The Cambodian life revolves around family, usually an extended family, and religion. Nearly 90% of the Khmer lives in the countryside, in rural villages as either fishermen or farmers. Their lives are influenced by the rhythms of the seasons. Beyond the extended family and close friends, the Khmer draw great support from their community and there is great pride for the district, village or province.
Faith as Cornerstone
Religion helped the Khmer rebuild life after the genocide years, and during various Buddhist festivals, the wats are loud with the prayers of the faithful. It is common for the Cambodians to have a small shrine in their house. However, with their lives so in tune with the seasons, it is not surprising that the Buddhist beliefs are tinged with elements of ancestor worship, animism or Neak Ta. Therefore when a villager becomes ill, he or she is likely to consult a kru khmae (shaman/healer) who is well informed in herbs or mystical emblems to ward off bad spirits or luck.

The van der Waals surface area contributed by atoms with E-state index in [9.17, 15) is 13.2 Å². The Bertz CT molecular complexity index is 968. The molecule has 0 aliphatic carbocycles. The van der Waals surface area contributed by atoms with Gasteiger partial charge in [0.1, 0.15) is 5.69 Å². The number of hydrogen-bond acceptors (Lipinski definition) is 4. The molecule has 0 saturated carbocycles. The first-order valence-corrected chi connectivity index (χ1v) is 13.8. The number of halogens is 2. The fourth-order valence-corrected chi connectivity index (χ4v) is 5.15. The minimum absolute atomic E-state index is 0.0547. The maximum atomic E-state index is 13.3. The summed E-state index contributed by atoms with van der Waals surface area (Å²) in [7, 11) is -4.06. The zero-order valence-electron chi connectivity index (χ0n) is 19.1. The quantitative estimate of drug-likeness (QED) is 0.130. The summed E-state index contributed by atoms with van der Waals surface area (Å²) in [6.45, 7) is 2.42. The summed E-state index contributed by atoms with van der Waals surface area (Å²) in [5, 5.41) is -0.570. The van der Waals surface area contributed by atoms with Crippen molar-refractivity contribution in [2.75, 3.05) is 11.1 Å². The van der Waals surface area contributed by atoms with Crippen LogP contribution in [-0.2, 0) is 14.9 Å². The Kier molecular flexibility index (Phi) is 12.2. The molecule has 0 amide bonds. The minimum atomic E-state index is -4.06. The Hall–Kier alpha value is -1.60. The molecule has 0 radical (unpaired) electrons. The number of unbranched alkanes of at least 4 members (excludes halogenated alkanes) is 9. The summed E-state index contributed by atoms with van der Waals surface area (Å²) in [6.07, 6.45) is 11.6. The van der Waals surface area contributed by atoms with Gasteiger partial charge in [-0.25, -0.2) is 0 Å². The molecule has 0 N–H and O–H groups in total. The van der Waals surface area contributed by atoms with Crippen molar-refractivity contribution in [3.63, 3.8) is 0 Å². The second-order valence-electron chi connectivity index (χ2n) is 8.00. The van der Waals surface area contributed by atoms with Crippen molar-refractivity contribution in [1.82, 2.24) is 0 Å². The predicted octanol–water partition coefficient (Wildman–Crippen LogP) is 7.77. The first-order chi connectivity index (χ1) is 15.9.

Harking back to Hinduism, the Khmer also subscribe to astrology and an astrologer, called hao-ra or kru-tieay in Khmer, is consulted for important issues like dates for a wedding, starting a new business, determining the proper locations of new buildings or choosing a spouse.
Food In Celebrations
Having tasted famine, food is very important to the Khmer. During the major festivals and celebrations, they splurge on treats not usually afforded such as shrimp, crab or duck. Guests are invited, food is paraded and everyone eats far more than their fill. They tend to start their days early and dinner is the time for the family to get together.
The Cambodians greet each other with the sampiah, in which hands are pressed together as in prayer, and a bow, similar to the Thai form of greeting.